SH2-101 (Tulip Nebula)

SH2-101 (also known as Tulip Nebula) is an emission nebula in constellation Cygnus. It is assumed that the nebula is ionized by the Cygnus OB3 association which extends within a distance of about 5000 to 8000 light-years from Earth, see [1]. One famous member of this association is HDE 226868 which forms a binary system with the suspected black hole Cygnus X-1.

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SH2-101 (Tulip Nebula)in false colors (SHO)
This image is a false color composite where [SII] is mapped to red, H-alpha is mapped to green and [OIII] is mapped to blue. Stars are partially subtracted using continuum images.
SH2-101 (Tulip Nebula) in false colors (OHS)
Same view as above, but [SII] and [OIII] are swapped in order to improve the visibility of the oxygen structures (reddish).

According to [2] the red structure on (and partially cropped by) the right boundary is caused by a jet interacting with the interstellar medium. (The red color means high [OIII]/H-alpha ratio compared to SH2-101.) The jet comes from Cygnus X-1 which forms a binary system with HDE 226868, the brighter/lower star of the two bright stars near the bottom right corner. The black hole accrets matter from its companion and some of the gas which does not fall into the black hole is shot out in form of these jets.

Image data

FOV: 0.67° × 0.5°
Date: 2019-2020
Location: Pulsnitz, Germany
Instrument: 400mm Newton at f=1520mm
Camera Sensor: Panasonic MN34230
Orientation: North is up (approximately)
Scale: 0.8 arcsec/pixel (at full resolution)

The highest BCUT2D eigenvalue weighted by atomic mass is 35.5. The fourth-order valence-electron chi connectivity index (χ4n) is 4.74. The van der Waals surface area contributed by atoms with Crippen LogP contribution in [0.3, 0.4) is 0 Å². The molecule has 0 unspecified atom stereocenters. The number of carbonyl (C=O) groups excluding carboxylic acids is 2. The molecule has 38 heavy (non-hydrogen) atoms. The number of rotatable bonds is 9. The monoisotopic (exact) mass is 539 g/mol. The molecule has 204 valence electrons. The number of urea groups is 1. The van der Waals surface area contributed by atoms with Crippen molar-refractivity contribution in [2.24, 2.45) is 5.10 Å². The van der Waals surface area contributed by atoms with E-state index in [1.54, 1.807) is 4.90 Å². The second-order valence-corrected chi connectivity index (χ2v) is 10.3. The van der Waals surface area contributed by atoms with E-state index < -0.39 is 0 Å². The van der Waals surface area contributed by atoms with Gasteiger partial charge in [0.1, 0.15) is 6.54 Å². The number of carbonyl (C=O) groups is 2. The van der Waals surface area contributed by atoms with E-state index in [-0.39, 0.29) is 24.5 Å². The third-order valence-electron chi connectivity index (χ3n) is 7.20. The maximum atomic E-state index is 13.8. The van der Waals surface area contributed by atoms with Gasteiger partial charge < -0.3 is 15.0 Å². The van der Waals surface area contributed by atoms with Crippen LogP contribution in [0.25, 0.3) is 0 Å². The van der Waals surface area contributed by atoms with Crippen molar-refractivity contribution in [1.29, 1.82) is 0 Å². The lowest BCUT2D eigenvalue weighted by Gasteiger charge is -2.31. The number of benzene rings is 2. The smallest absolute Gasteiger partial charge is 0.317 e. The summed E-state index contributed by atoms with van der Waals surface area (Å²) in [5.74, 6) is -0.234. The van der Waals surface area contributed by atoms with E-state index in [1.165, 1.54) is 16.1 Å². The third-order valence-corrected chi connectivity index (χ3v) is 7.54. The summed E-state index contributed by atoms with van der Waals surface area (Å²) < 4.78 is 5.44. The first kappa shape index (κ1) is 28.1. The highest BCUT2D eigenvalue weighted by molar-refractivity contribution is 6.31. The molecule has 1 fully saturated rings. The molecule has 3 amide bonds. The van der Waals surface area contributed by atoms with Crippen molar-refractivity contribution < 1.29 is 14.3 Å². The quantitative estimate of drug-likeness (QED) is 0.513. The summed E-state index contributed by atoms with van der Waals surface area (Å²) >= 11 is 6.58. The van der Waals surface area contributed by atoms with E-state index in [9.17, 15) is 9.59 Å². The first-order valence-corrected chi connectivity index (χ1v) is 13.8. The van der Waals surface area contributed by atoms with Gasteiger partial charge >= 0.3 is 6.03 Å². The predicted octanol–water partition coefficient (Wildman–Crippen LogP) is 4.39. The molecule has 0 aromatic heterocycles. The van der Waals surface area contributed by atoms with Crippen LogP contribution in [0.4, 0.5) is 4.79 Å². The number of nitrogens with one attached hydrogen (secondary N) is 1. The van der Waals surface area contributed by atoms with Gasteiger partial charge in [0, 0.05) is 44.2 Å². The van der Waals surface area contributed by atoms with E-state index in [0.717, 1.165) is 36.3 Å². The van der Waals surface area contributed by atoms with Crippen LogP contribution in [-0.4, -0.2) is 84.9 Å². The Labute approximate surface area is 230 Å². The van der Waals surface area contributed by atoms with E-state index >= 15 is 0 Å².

Total exposure times:
H-alpha (3nm): 8.3 h
[OIII] (3nm): 10.1 h
[SII] (3nm): 12.2 h
NIR: 0.6 h
Blue: 0.5 h

Image processing

All image processing steps are deterministic, i.e. there was no manual retouching or any other kind of non-reproducible adjustment. The software which was used can be downloaded here.

Image processing steps where:

  1. Bias correction, photon counting
  2. Dark current subtraction, flatfield correction, noise estimation
  3. Alignment and brightness calibration using stars from reference image
  4. Stacking with masking unlikely values and background correction
  5. Extracting stars from the emission line images using information from continuum images
  6. Denoising and deconvolution both components (stars and residual)
  7. RGB-composition
  8. Dynamic range compression using non-linear high-pass filter
  9. Tonal curve correction


  1. Anjali Rao, Poshak Gandhi, Christian Knigge, John A Paice, Nathan W C Leigh, Douglas Boubert. (2020). "Kinematic study of the association Cyg OB3 with Gaia DR2". Monthly Notices of the Royal Astronomical Society. 495 (1): 1491–1500, Astronomy & Astrophysics 630: A137.
  2. D. M. Russell, R. P. Fender, E. Gallo, C. R. Kaiser. (2007). "The jet-powered optical nebula of Cygnus X–1". Monthly Notices of the Royal Astronomical Society. 376 (3): 1341–1349

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